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Alogliptin in Combination with ACE Inhibitor May Not Increase Heart Failure Risk


August 22, 2016

By Will Boggs MD

NEW YORK (Reuters Health) - Alogliptin, a dipeptidyl peptidase 4 (DPP-4) inhibitor, in combination with an angiotensin-converting enzyme (ACE) inhibitor may not increase the risk of heart failure in type 2 diabetes, according to results from the EXAMINE trial.

"We performed the study because there was both academic and regulatory interest in the possible attenuation of the effects of ACE inhibitors by a DPP-4 inhibitor - this was relatively well grounded in basic/clinical pharmacology research," said Dr. William B. White from the University of Connecticut School of Medicine in Farmington.

"We feel it is important that we found no overt interaction between high-dose ACE inhibitors and alogliptin on vital signs nor on cardiovascular outcomes in the EXAMINE trial," he told Reuters Health by email.

Based on a review of three randomized clinical trials, the U.S. Food and Drug Administration (FDA) in April 2016 added warnings to the labels of saxagliptin and alogliptin indicating that these DPP-4 inhibitors might increase the risk of heart failure.

Dr. White and colleagues used data from more than 5,300 patients in EXAMINE, which found no more major cardiovascular events with alogliptin versus placebo in patients with type 2 diabetes at high cardiovascular risk, to evaluate vital signs and cardiovascular outcomes according to ACE inhibitor use at baseline.

Among patients using an ACE inhibitor, there were no significant differences in vital sign changes from baseline between patients randomized to alogliptin and those randomized to placebo.

In patients not using an ACE inhibitor, randomization to alogliptin was associated with a 1.3 mmHg mean decline in systolic blood pressure, but no other statistically significant changes in vital signs.

Composite rates of the primary outcome (death because of cardiovascular causes, nonfatal myocardial infarction, and nonfatal stroke) were similar for alogliptin (11.4%) and placebo (11.8%) in the ACE inhibitor subgroup, the researchers report in Circulation, online August 1.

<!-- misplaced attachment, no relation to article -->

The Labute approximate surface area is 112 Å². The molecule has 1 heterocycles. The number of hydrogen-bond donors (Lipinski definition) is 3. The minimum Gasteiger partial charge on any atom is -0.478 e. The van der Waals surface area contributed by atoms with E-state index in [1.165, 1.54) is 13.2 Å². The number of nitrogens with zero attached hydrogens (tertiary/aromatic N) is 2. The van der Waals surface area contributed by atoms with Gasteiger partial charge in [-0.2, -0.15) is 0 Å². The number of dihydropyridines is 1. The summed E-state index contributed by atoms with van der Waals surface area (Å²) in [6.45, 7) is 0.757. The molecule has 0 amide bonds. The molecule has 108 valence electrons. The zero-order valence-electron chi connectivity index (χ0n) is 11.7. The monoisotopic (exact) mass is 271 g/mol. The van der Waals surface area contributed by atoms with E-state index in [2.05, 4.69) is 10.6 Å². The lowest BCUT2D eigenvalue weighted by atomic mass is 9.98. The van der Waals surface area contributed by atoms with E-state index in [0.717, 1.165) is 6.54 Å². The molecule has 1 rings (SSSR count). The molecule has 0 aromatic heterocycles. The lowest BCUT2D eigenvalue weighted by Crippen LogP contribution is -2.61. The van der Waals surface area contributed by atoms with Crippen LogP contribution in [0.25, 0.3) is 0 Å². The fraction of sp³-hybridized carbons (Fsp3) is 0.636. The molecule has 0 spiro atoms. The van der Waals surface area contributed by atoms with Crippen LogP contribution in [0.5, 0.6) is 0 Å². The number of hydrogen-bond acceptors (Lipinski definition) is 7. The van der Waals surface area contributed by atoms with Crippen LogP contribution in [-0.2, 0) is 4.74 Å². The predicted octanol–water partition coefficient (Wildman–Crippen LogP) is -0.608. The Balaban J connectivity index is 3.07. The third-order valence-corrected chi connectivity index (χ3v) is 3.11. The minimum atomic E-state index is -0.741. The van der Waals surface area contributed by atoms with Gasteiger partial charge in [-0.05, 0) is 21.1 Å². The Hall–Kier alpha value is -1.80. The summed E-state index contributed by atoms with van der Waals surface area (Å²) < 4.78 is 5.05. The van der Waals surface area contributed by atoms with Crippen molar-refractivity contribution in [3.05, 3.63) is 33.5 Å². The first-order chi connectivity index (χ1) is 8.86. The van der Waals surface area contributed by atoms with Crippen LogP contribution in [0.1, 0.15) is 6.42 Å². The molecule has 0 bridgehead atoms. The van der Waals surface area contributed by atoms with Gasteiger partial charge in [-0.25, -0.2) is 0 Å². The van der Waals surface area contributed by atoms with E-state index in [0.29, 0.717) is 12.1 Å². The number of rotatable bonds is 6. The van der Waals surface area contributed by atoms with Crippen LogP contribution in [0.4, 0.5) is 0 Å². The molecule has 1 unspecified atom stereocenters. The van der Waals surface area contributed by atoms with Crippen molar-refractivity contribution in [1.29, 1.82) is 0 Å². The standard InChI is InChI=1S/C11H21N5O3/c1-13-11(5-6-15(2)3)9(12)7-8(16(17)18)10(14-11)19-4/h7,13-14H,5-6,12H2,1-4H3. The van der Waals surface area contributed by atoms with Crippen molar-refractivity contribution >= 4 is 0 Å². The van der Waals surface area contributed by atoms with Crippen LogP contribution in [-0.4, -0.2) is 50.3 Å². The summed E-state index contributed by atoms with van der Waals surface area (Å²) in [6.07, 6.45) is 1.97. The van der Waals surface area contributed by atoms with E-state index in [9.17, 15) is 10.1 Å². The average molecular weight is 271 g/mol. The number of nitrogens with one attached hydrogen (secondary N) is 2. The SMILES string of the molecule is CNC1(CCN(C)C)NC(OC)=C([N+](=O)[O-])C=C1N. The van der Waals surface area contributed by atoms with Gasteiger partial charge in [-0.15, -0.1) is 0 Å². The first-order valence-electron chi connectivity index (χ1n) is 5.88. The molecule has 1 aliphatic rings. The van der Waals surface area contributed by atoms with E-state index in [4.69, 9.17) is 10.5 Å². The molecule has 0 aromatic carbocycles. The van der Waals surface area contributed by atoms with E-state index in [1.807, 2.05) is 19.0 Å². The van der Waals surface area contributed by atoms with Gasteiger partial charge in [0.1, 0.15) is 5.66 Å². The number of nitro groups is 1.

The rates were also similar for alogliptin (11.2%) and placebo (11.9%) for those not using an ACE inhibitor at baseline.

Moreover, alogliptin showed no effect on hospitalization rates for heart failure in patients treated with ACE inhibitors or in patients not treated with ACE inhibitors.

There were no differences in the endpoints for alogliptin versus placebo with either lower or higher doses of ACE inhibitors.

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"Physicians managing patients with coronary disease and type 2 diabetes should not be concerned about any interactions of clinical importance between ACE inhibitors and alogliptin; alogliptin + ACE inhibitors versus placebo + ACE inhibitors had comparable effects on heart failure hospitalization, cardiovascular mortality, and acute MI outcomes," Dr. White concluded.

Dr. Nancy J. Brown from Vanderbilt University Medical Center in Nashville, Tennessee, who co-authored a related editorial, told Reuters Health by email, "A drug-drug interaction between DPP-4 inhibition and ACE inhibition does not account for the increased risk of heart failure observed with DPP-4 treatment in some clinical trials."

"We need to continue to understand the mechanism(s) underlying potential adverse (and favorable) effects of DPP-4 inhibitors and other new anti-diabetic drugs," she said.

Takeda Development Center, Inc. funded the study, employed two of the 11 authors, and had various relationships with six other authors, including Dr. White.

SOURCE: http://bit.ly/2bpaAy5 and http://bit.ly/2bbkPlX

Circulation 2016.

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